The top back-to-school IT projects at 10 colleges and universities show a tidal wave of change in higher education, Reuters reports—and many of the changes could presage broader shifts in enterprise and consumer technology. Not surprisingly, wireless is fast becoming the default network connection for campus users, who typically own between two and four wireless-enabled mobile devices. At the same time, virtualization and growth in cloud-based services are centralizing and offloading IT functions. These changes, coupled with soaring video traffic, are triggering bandwidth upgrades at all levels. As students head back to college, Network World has identified six major areas of technology change: the shift toward 802.11n and all-wireless access; the rising tide of mobile devices; recentralizing IT through virtualization; the growth of cloud computing; fast-growing video use; and big bandwidth upgrades. For instance, video usage is growing, fueled partly by student use of online video streaming services. In addition, there’s expanding use of video in learning, such as “lecture capture” systems that create and store searchable videos of class presentations by teachers, visitors, and students. To accommodate these changes, the University of North Texas upgraded its campus distribution network from 1Gbps to 10Gbps, and a new design will improve redundancy. North Texas University ended the 2010 academic year hitting about 300Mbps to 400Mbps of internet traffic and expects to reach 500Mbps in the new academic year. Campuses are also paying more attention to cellular bandwidth…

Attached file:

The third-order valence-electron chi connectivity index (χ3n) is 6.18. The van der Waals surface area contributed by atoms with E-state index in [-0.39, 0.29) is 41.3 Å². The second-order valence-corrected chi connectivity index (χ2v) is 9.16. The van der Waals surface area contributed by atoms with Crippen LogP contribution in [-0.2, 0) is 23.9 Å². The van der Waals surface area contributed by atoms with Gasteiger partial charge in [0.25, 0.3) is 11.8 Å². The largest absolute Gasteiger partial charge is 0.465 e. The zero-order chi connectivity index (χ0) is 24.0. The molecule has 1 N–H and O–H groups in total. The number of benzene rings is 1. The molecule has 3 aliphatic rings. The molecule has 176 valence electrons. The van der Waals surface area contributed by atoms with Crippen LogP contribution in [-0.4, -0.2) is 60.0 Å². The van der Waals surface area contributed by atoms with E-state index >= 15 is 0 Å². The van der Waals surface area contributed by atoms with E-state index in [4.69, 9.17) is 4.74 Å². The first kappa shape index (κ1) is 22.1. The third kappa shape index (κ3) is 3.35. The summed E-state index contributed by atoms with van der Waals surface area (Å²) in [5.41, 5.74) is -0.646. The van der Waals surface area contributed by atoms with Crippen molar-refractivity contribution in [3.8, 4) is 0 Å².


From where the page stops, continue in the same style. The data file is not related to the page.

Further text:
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About the Author:

Denny Carter

Dennis has covered higher education technology since April 2008, having interviewed some of the most recognized IT pros in U.S. colleges and universities. He is always updating eCampus News with the latest in pressing ed-tech issues, such as the growing i


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